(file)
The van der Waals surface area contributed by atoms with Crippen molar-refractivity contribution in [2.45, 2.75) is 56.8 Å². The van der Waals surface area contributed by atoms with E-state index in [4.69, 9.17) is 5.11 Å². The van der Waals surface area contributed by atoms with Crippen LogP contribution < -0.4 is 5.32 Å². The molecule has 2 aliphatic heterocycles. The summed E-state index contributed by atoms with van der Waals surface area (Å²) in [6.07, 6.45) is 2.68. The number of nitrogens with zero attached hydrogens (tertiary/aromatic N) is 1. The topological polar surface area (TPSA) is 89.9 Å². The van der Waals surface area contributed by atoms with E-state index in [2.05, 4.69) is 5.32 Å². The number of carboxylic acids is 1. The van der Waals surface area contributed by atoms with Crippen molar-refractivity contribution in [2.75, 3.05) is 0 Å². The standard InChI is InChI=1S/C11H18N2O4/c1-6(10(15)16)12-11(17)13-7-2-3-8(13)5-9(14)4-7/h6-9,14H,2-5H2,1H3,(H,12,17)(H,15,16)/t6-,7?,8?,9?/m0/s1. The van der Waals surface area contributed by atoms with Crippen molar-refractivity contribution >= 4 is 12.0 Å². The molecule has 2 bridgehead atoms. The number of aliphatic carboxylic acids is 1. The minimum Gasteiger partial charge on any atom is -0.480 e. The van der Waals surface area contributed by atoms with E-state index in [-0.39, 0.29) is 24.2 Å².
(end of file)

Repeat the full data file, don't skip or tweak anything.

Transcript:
The van der Waals surface area contributed by atoms with Crippen molar-refractivity contribution in [2.45, 2.75) is 56.8 Å². The van der Waals surface area contributed by atoms with E-state index in [4.69, 9.17) is 5.11 Å². The van der Waals surface area contributed by atoms with Crippen LogP contribution < -0.4 is 5.32 Å². The molecule has 2 aliphatic heterocycles. The summed E-state index contributed by atoms with van der Waals surface area (Å²) in [6.07, 6.45) is 2.68. The number of nitrogens with zero attached hydrogens (tertiary/aromatic N) is 1. The topological polar surface area (TPSA) is 89.9 Å². The van der Waals surface area contributed by atoms with E-state index in [2.05, 4.69) is 5.32 Å². The number of carboxylic acids is 1. The van der Waals surface area contributed by atoms with Crippen molar-refractivity contribution in [2.75, 3.05) is 0 Å². The standard InChI is InChI=1S/C11H18N2O4/c1-6(10(15)16)12-11(17)13-7-2-3-8(13)5-9(14)4-7/h6-9,14H,2-5H2,1H3,(H,12,17)(H,15,16)/t6-,7?,8?,9?/m0/s1. The van der Waals surface area contributed by atoms with Crippen molar-refractivity contribution >= 4 is 12.0 Å². The molecule has 2 bridgehead atoms. The number of aliphatic carboxylic acids is 1. The minimum Gasteiger partial charge on any atom is -0.480 e. The van der Waals surface area contributed by atoms with E-state index in [-0.39, 0.29) is 24.2 Å².